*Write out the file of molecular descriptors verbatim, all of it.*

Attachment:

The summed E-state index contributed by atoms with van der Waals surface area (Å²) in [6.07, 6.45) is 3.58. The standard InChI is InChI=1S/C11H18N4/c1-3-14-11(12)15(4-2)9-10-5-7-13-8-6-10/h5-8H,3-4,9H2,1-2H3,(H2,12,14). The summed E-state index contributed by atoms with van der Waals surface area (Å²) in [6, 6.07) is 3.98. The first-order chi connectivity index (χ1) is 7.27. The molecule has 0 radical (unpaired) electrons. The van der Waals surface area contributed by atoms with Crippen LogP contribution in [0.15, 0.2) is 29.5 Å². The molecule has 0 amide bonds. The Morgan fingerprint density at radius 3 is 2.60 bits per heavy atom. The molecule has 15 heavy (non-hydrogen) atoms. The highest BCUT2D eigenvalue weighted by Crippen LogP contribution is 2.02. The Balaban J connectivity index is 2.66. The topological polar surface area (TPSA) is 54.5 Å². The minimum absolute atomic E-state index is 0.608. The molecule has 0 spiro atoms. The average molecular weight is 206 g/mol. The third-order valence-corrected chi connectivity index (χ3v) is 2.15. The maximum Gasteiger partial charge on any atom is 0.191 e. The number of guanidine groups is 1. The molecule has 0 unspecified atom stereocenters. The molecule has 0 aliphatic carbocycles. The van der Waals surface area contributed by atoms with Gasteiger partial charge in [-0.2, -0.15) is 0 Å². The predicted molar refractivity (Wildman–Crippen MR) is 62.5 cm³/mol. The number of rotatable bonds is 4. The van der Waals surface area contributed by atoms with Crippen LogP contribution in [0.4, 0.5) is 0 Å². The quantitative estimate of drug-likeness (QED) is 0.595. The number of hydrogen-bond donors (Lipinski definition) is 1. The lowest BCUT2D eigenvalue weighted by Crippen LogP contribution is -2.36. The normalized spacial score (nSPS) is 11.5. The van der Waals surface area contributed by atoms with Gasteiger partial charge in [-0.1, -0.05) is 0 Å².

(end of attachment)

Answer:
The summed E-state index contributed by atoms with van der Waals surface area (Å²) in [6.07, 6.45) is 3.58. The standard InChI is InChI=1S/C11H18N4/c1-3-14-11(12)15(4-2)9-10-5-7-13-8-6-10/h5-8H,3-4,9H2,1-2H3,(H2,12,14). The summed E-state index contributed by atoms with van der Waals surface area (Å²) in [6, 6.07) is 3.98. The first-order chi connectivity index (χ1) is 7.27. The molecule has 0 radical (unpaired) electrons. The van der Waals surface area contributed by atoms with Crippen LogP contribution in [0.15, 0.2) is 29.5 Å². The molecule has 0 amide bonds. The Morgan fingerprint density at radius 3 is 2.60 bits per heavy atom. The molecule has 15 heavy (non-hydrogen) atoms. The highest BCUT2D eigenvalue weighted by Crippen LogP contribution is 2.02. The Balaban J connectivity index is 2.66. The topological polar surface area (TPSA) is 54.5 Å². The minimum absolute atomic E-state index is 0.608. The molecule has 0 spiro atoms. The average molecular weight is 206 g/mol. The third-order valence-corrected chi connectivity index (χ3v) is 2.15. The maximum Gasteiger partial charge on any atom is 0.191 e. The number of guanidine groups is 1. The molecule has 0 unspecified atom stereocenters. The molecule has 0 aliphatic carbocycles. The van der Waals surface area contributed by atoms with Gasteiger partial charge in [-0.2, -0.15) is 0 Å². The predicted molar refractivity (Wildman–Crippen MR) is 62.5 cm³/mol. The number of rotatable bonds is 4. The van der Waals surface area contributed by atoms with Crippen LogP contribution in [0.4, 0.5) is 0 Å². The quantitative estimate of drug-likeness (QED) is 0.595. The number of hydrogen-bond donors (Lipinski definition) is 1. The lowest BCUT2D eigenvalue weighted by Crippen LogP contribution is -2.36. The normalized spacial score (nSPS) is 11.5. The van der Waals surface area contributed by atoms with Gasteiger partial charge in [-0.1, -0.05) is 0 Å².